GCL Day 7: Carlsen wins an exquisite endgame against Anand

by Shahid Ahmed
6/28/2023 – Vishy Anand vs Magnus Carlsen games are always the highly anticipated encounter of the day, no matter the event. The rematch between two of the greatest was arguably the game of the tournament so far. The endgame seemed to be heading towards a draw when the world no.1 went for a break. It actually allowed Anand to salvage a draw. However, time trouble induced a human error, turning things once again towards the Norwegian's favor. After an exchange of smiles, tha avoidance of a stalemate trap and an underpromotion, Carlsen defeated Anand in a stellar game. His and Praggnanandhaa's win ensured SG Alpine Warriors knocking off Ganges Grandmasters from the top of the leaderboard. Tomorrow will be the last day to feature two matches in the double round-robin stage, starting at 5:30 p.m. local time, 7 p.m. IST. Photo: Aditya Sur Roy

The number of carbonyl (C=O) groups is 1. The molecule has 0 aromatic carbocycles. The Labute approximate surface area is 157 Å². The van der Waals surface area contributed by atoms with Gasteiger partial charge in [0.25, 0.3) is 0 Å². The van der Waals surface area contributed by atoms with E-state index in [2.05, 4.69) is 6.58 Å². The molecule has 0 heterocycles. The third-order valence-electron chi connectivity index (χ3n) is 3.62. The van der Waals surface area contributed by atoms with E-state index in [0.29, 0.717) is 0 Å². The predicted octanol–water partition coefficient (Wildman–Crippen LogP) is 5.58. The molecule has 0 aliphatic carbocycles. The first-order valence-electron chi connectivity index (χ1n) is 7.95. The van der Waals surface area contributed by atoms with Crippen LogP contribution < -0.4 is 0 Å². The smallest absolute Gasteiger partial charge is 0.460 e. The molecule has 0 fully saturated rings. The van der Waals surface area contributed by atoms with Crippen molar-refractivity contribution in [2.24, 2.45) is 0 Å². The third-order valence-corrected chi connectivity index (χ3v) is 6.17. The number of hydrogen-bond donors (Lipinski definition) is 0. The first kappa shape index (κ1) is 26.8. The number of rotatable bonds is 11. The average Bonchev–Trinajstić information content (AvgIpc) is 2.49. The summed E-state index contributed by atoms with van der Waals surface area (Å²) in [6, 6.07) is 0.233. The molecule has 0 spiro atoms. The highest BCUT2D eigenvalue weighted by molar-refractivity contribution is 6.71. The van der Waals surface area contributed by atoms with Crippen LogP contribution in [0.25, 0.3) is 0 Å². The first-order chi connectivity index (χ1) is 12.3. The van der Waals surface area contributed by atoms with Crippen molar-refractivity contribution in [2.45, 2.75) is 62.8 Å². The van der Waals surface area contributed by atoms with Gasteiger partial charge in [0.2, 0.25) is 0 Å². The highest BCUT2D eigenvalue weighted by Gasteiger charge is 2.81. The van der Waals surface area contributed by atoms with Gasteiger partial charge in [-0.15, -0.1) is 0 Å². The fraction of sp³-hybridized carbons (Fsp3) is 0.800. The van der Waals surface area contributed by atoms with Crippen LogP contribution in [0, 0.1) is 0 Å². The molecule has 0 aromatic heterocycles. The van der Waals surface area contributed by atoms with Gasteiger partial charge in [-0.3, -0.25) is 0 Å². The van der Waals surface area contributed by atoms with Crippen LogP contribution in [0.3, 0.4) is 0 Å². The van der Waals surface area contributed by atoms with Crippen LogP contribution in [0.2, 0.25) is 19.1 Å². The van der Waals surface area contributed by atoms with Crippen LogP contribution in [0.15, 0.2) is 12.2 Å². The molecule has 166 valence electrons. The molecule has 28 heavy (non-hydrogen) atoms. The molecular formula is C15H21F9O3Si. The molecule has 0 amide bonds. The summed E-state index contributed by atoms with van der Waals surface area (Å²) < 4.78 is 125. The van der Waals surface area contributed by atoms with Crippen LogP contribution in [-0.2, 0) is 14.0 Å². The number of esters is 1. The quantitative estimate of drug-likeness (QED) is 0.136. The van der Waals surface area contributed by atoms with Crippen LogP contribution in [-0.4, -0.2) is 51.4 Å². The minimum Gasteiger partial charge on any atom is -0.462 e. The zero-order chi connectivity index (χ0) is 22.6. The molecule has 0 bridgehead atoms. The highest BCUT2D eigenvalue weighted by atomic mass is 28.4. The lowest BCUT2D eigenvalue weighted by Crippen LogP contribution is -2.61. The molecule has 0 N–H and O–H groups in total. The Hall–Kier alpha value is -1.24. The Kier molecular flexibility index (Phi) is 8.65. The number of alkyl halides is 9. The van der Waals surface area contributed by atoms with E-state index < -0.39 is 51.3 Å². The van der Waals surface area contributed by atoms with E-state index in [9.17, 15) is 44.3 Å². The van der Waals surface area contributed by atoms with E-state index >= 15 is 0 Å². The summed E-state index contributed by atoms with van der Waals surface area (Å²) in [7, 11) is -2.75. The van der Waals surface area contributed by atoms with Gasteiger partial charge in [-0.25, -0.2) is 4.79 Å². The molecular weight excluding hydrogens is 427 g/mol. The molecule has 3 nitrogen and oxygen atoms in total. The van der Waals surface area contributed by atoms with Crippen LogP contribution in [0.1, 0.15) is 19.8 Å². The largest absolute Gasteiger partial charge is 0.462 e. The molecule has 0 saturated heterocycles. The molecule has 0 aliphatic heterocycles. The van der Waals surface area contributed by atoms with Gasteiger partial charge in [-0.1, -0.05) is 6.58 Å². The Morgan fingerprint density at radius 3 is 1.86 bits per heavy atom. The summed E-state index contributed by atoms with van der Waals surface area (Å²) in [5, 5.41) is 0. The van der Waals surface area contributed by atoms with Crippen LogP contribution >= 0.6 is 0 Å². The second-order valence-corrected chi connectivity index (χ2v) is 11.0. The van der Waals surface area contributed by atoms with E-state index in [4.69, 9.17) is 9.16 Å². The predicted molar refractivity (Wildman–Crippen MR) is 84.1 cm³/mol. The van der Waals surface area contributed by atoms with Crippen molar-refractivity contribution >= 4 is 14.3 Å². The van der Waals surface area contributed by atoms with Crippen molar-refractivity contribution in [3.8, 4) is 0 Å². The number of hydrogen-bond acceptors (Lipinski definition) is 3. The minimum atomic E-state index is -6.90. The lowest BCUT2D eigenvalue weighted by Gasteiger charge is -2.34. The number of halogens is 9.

Master Class Vol.8 - Magnus Carlsen 2nd Edition Master Class Vol.8 - Magnus Carlsen 2nd Edition

Let our authors show you how Carlsen tailored his openings to be able to outplay his opponents strategically in the middlegame or to obtain an enduring advantage into the endgame.


“It's exactly what the team needed”

Magnus Carlsen on his fantastic game against Vishy Anand:

"It started pretty quietly. After he exchanged queens, the position was pretty equal. Then I was trying, he first setup a fortress, then creating counterplay, then there was an amazing stalemate idea that I thought... Yeah this is really nice... It was pretty insane. I felt like from the very beginning that I probably had to win today, for the team. So I was just trying, pushing. He was fighting back and it was just a lot of fun."